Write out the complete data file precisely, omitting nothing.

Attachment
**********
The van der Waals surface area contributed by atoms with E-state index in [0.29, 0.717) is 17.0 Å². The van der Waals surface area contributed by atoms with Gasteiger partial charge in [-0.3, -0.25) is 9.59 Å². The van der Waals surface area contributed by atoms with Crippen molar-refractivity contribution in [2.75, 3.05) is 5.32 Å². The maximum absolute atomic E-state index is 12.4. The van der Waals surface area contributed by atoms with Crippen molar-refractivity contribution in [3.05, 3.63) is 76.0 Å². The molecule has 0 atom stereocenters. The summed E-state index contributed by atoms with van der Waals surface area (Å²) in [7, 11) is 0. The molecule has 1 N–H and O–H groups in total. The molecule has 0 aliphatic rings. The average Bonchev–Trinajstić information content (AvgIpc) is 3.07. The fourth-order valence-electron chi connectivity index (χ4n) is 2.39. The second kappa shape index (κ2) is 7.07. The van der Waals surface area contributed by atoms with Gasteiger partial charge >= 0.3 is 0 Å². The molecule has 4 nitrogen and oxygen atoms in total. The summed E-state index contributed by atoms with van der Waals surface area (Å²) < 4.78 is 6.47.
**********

The van der Waals surface area contributed by atoms with E-state index in [0.29, 0.717) is 17.0 Å². The van der Waals surface area contributed by atoms with Gasteiger partial charge in [-0.3, -0.25) is 9.59 Å². The van der Waals surface area contributed by atoms with Crippen molar-refractivity contribution in [2.75, 3.05) is 5.32 Å². The maximum absolute atomic E-state index is 12.4. The van der Waals surface area contributed by atoms with Crippen molar-refractivity contribution in [3.05, 3.63) is 76.0 Å². The molecule has 0 atom stereocenters. The summed E-state index contributed by atoms with van der Waals surface area (Å²) in [7, 11) is 0. The molecule has 1 N–H and O–H groups in total. The molecule has 0 aliphatic rings. The average Bonchev–Trinajstić information content (AvgIpc) is 3.07. The fourth-order valence-electron chi connectivity index (χ4n) is 2.39. The second kappa shape index (κ2) is 7.07. The van der Waals surface area contributed by atoms with Gasteiger partial charge >= 0.3 is 0 Å². The molecule has 4 nitrogen and oxygen atoms in total. The summed E-state index contributed by atoms with van der Waals surface area (Å²) < 4.78 is 6.47.